One Cent, Two Cents, Old Cent, New Cents

Since Common Core State Standards emerged, informational texts have become very important in the classroom. Opposite to fiction, informational texts are classified under “non-fiction” texts. However, in elementary content areas, a hybrid form of text, a fact-packed book that uses fictional characters to provide information, is gaining popularity.

In Economics, these texts can be particularly useful. Take for example One Cent, Two Cents, Old Cent, New CentIn this book, children learn about the history of money and the different attributes of currency.

This is an excellent text to use with third grade Florida Social Studies standards about the characteristics of money: Standard SS.3.E.1.2 Standard 1: Beginning Economics List the characteristics of money.

Dr. Suess book titled: One Cent, Two Cents, Old Cent, New Cent

While sharing this book in an interactive read-aloud, have your students take notes about the characteristics of money they find in the story. Conduct a shared reading of selections from pages 1-5 of the Federal Reserve Money text as a resource to help organize student information. For example, students can categorize their information under: 1) what is money?; 2) uses of money (medium of exchange, unit of account, and store of value); and/or 3) the six characteristics of money (durable, portable, divisible, scarce, uniform and acceptable).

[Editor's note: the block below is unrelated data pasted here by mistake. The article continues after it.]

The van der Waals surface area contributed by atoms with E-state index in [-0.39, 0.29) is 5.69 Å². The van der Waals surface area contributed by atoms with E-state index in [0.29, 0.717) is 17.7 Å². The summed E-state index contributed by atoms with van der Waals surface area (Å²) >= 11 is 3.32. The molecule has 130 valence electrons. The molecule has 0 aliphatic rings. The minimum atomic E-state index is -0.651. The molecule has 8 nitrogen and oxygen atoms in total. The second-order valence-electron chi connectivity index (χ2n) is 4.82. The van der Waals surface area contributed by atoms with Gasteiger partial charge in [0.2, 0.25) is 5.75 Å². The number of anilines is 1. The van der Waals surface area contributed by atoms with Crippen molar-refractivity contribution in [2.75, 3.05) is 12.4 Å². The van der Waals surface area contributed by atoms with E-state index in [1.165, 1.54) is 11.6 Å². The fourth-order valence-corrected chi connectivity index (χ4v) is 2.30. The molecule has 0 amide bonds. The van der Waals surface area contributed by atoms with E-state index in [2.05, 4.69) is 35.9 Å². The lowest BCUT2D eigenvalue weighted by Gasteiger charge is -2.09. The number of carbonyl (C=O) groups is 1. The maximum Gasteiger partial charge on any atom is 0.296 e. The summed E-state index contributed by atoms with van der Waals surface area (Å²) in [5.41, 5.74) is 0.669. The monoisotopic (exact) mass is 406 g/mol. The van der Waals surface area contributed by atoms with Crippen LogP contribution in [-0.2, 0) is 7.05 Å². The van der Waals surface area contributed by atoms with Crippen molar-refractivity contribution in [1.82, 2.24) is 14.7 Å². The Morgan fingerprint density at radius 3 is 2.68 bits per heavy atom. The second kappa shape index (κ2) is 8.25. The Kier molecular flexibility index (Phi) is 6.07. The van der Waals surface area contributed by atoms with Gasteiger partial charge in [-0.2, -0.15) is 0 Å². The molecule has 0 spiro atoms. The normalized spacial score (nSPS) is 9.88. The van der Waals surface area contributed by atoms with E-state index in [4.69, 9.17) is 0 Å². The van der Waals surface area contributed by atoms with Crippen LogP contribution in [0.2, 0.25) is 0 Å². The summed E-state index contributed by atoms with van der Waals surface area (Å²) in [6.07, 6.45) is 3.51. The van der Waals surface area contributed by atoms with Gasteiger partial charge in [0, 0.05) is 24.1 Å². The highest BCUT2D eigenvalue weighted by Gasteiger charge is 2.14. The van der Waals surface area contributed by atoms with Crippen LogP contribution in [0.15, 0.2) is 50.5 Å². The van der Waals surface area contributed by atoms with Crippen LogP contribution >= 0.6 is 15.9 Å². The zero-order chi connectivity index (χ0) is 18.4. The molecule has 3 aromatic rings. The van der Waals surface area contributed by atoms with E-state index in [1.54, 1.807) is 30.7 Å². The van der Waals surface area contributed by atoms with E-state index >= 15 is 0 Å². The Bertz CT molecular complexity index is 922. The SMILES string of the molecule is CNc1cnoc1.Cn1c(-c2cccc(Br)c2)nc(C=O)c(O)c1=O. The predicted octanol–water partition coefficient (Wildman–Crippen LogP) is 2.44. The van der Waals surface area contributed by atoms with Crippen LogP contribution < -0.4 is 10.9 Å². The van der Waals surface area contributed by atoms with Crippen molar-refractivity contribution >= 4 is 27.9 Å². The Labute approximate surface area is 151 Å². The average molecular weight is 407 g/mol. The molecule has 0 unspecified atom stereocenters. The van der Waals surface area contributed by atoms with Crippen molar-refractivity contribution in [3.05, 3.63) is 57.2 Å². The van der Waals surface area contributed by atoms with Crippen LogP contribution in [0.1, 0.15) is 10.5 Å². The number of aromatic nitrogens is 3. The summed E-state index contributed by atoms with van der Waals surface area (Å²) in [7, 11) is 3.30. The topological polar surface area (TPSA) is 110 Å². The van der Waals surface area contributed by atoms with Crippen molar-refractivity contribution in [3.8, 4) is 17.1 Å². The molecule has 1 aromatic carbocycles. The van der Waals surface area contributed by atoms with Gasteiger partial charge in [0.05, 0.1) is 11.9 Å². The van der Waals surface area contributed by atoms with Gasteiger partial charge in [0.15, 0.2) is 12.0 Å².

Then, have students visit some other sites to validate and/or add to their facts:


U.S. Currency: Know Your MoneyU.S. Gov. Money Factory VideosBureau of Engraving and PrintingThe History of U.S. Currency

Performance Task: Students can collect their evidence and choose some images from the websites to create their own digital stories to show their knowledge. The easiest way to create digital books is to have students use PowerPoint (especially if they already know how to create slide shows). They can transfer their skills to use PowerPoint to make books that show digitally and can also print out.


About Deborah Kozdras

Instructor and Chief Creative Officer at the Gus A. Stavros Center for Free Enterprise and Economic Education at the University of South Florida.
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